On Tuesday, Philadelphia voters will elect a new district attorney to replace Seth Williams, now in prison following his guilty plea in a corruption case.
Could they pick a Republican for the first time in 32 years?
Democrat Larry Krasner has a big edge in party registration, but he’s such a harsh critic of the criminal justice system that Republican Beth Grossman thinks she has a shot at a historic upset.
A real choice
This is one election where the candidates present distinctly visions. Krasner is a defense attorney who says the justice system over-arrests and over-incarcerates, wasting money and destroying communities.
Grossman is proud of her 21 years as a prosecutor, and presents herself as a practical reformer.
She told me she’s getting a great reception wherever she goes, even though people know she’s a Republican in the era of Trump.
“People know how to separate local from national issues,” she said.
Here’s the case that she could win: Her law and order message may appeal to older voters, including some Democrats, who historically turn out more than most age groups.
She has the support of the Fraternal Order of Police, which has billboards touting her candidacy, and the firefighters union.
And she won the endorsement of the Philadelphia Inquirer.
Democrats may outnumber Republicans nearly seven-to-one, but Krasner said he’s taking nothing for granted.
“Anybody can lose this race,” Krasner told me. “You know, we have to take it incredibly seriously because we are talking about transformational change, and change is hard.”
You may not see it much, but there is a district attorney’s campaign in Philadelphia. It’s less visible than the spring Democratic primary, when several candidates and billionaire George Soros were buying TV ads.
But Krasner is running like he means it, keeping a full schedule of appearances, and he has volunteers doing canvassing.
Grossman is busy also. I caught up with her at a meeting of the K&A (Kensington and Allegheny) Business Association.
“This neighborhood has a very special place in my heart,” Grossman told a room of about 25 business owners. “My parents owned a candy store at 3151 Kensington Ave. I worked at that store during high school during my breaks. I bought my prom dress on the Avenue.”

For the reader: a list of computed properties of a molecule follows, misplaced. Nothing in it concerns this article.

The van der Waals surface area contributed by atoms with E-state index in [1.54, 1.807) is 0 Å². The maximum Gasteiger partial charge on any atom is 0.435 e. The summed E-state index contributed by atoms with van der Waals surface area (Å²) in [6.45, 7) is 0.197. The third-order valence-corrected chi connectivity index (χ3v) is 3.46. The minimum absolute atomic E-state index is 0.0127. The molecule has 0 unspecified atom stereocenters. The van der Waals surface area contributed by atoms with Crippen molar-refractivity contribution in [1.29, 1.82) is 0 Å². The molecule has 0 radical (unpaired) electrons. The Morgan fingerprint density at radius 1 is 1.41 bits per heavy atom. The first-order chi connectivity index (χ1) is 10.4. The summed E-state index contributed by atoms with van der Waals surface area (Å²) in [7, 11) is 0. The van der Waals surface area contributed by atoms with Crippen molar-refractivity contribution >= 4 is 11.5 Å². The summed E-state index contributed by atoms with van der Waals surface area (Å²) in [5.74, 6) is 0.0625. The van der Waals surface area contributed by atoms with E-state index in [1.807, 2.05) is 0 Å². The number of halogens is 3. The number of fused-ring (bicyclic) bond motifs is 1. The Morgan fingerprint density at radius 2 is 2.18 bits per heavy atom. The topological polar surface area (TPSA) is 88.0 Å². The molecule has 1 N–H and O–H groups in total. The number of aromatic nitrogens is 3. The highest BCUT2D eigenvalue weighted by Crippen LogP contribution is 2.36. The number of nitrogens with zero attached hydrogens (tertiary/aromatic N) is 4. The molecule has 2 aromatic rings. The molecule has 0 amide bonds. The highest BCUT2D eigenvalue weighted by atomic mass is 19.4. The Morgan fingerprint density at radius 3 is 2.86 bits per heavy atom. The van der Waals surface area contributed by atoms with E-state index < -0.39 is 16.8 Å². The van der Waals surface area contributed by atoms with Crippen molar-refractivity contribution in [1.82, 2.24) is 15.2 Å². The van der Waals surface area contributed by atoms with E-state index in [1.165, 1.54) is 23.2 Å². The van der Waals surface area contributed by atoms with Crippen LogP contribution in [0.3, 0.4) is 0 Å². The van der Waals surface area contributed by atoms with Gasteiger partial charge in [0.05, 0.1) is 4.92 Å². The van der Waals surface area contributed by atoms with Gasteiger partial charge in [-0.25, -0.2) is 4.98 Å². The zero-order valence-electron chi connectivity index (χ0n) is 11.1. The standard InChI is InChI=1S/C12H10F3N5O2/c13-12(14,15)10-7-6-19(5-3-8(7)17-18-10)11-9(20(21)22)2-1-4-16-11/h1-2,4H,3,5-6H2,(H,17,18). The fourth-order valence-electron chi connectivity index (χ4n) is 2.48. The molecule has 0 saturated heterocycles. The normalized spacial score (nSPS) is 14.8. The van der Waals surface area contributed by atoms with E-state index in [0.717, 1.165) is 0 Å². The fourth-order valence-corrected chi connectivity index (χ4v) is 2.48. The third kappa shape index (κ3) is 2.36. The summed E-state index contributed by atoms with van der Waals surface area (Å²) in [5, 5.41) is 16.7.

Grossman heard merchants tell horror stories of being at Ground Zero of the city’s opioid epidemic, seeing sidewalks in front of their stores crowded with dealers and users.
She talked about her experience in the district attorney’s office and promised a new community engagement unit to help if she’s elected.
I followed Krasner to a similar event, a meeting of the Lancaster Avenue 21st Century Business Association in Powelton.
He was asked about opportunities for young African-American men, and about why police never seem to get out of their patrol cars.
Krasner talked about the importance of effective community policing, and moving away from the controversial “stop and frisk” policy.
Krasner said the idea came from a well-intentioned attempt to focus on high-crime areas. But without clear, constitutional guidelines, he said, it led to countless stops of innocent people, creating a destructive rift between police and communities.
“And we end up in this world where it’s now OK to have occupying armies in certain neighborhoods,” Krasner said, “who stop people just because they are almost always male, and young, and poor, and very often black and brown.”
That’s the kind of provocative language that’s infuriates police union leaders, and, Republicans hope, will drive moderate voters away.
At a recent debate, Grossman said she agrees with Krasner that there’s should be bail reform, less incarceration and more programs to divert criminal cases into treatment and community service.
But she said Krasner has spent his career defending criminals, while she’s been doing the work of a prosecutor.
“When you stand up and you fight for victims, for kids who’ve been sexually assaulted, for victims who have been shot and you get people convicted, and they’re properly punished, that’s justice,” she said. “So, I hate to tell you, but the role of the DA’s office is, you have to prosecute.”
Grossman may have a message, but she doesn’t have much of a megaphone.
She’s struggled to raise money, and with only $16,000 on hand as of Oct. 23, she’s not in a position to run ads telling voters about her Inquirer endorsement, for example.
Astonishingly, her campaign didn’t even send out a press release notifying reporters of the paper’s backing.
The last time a Republican won a district attorney’s race in Philadelphia was 32 years ago, when a prosecutor named Ron Castille beat a weak Democratic candidate to win the office.